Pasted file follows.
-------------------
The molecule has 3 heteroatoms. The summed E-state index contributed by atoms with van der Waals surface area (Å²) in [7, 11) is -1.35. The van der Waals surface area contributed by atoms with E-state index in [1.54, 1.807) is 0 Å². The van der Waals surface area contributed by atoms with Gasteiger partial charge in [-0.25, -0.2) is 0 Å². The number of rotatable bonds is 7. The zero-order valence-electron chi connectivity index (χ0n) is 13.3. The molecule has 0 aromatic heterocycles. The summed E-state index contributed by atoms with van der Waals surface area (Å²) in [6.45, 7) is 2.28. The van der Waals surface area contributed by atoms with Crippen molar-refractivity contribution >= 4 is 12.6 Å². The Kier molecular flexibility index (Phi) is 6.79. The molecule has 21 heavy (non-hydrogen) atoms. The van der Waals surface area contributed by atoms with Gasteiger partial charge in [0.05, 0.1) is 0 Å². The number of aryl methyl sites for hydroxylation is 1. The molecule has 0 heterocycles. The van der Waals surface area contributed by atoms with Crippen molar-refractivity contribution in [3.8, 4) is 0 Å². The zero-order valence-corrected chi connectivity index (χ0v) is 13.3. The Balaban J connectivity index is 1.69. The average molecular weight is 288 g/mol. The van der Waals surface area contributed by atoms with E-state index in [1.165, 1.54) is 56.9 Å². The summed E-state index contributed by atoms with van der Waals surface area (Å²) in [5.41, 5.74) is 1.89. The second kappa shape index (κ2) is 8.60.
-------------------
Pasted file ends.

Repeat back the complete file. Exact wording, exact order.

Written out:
The molecule has 3 heteroatoms. The summed E-state index contributed by atoms with van der Waals surface area (Å²) in [7, 11) is -1.35. The van der Waals surface area contributed by atoms with E-state index in [1.54, 1.807) is 0 Å². The van der Waals surface area contributed by atoms with Gasteiger partial charge in [-0.25, -0.2) is 0 Å². The number of rotatable bonds is 7. The zero-order valence-electron chi connectivity index (χ0n) is 13.3. The molecule has 0 aromatic heterocycles. The summed E-state index contributed by atoms with van der Waals surface area (Å²) in [6.45, 7) is 2.28. The van der Waals surface area contributed by atoms with Crippen molar-refractivity contribution >= 4 is 12.6 Å². The Kier molecular flexibility index (Phi) is 6.79. The molecule has 21 heavy (non-hydrogen) atoms. The van der Waals surface area contributed by atoms with Gasteiger partial charge in [0.05, 0.1) is 0 Å². The number of aryl methyl sites for hydroxylation is 1. The molecule has 0 heterocycles. The van der Waals surface area contributed by atoms with Crippen molar-refractivity contribution in [3.8, 4) is 0 Å². The zero-order valence-corrected chi connectivity index (χ0v) is 13.3. The Balaban J connectivity index is 1.69. The average molecular weight is 288 g/mol. The van der Waals surface area contributed by atoms with E-state index in [1.165, 1.54) is 56.9 Å². The summed E-state index contributed by atoms with van der Waals surface area (Å²) in [5.41, 5.74) is 1.89. The second kappa shape index (κ2) is 8.60.